Here’s one that will surprise absolutely no one: Adrian Gonzalez will be rooting for the Los Angeles Dodgers over the Boston Red Sox in the World Series.
The first baseman is currently a free agent, but he played for both teams over the course of his career, famously going from the Red Sox to the Dodgers in a blockbuster 2012 trade.
When the two teams battle in the Fall Classic, though, the California native will bleed Dodger blue.
“You always want cheer for your friends. And I live in L.A. I definitely feel like more a part of that team than I do the Red Sox at this point,” Gonzalez explained in an interview with the Los Angeles Times. “So going into the World Series here, I will definitely cheer for the Dodgers.”
However, a diplomatic Gonzalez wanted to make it clear he wasn’t rooting against the Red Sox.
“I don’t want to be heard the wrong way. I still love the Red Sox and the Red Sox organization, but I spent five years (in Los Angeles) and have so many friends on the Dodgers.”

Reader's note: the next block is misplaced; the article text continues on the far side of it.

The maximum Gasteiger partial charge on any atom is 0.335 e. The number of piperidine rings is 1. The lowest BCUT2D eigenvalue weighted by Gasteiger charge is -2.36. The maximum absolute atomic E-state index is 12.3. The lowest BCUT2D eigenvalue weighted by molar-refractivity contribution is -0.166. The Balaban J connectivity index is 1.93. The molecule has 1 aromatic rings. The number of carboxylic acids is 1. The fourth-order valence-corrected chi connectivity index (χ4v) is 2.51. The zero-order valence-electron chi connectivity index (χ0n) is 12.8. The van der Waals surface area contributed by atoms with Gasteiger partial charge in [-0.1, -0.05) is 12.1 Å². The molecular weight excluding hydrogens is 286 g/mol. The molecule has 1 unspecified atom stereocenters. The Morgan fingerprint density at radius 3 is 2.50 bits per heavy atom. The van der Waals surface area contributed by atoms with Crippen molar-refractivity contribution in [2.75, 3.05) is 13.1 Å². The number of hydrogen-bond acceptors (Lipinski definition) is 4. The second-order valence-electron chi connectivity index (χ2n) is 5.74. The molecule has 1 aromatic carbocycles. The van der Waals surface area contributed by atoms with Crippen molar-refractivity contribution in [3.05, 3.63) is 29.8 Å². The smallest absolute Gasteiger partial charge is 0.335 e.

Gonzalez did, however, rave about the Dodgers’ ownership group.
“It’s definitely, by far, not even close, the best owners I’ve played for,” Gonzalez said. “I think all the credit should always be directed to the group of owners. You can credit the players, you can credit the coaches at the time, the front office at the time, but that has changed. That has not been consistent. The one thing that has been consistent has been the ownership and their commitment to making sure the team is in the best position possible.”
All of that makes sense, too. Gonzalez played with the Dodgers for five-plus seasons and was on last year’s team that was one of the best in baseball. Gonzalez didn’t play in the playoffs, but he would have certainly received a ring after playing 71 games for L.A. last season, but the Dodgers fell short in Game 7 of the World Series against the Houston Astros.
So despite any ill will Red Sox fans might feel toward their former slugger, it’s at least understandable why Gonzalez would like to see his former teammates finish the job this year.
Thumbnail photo via Gary A. Vasquez/USA TODAY Sports Images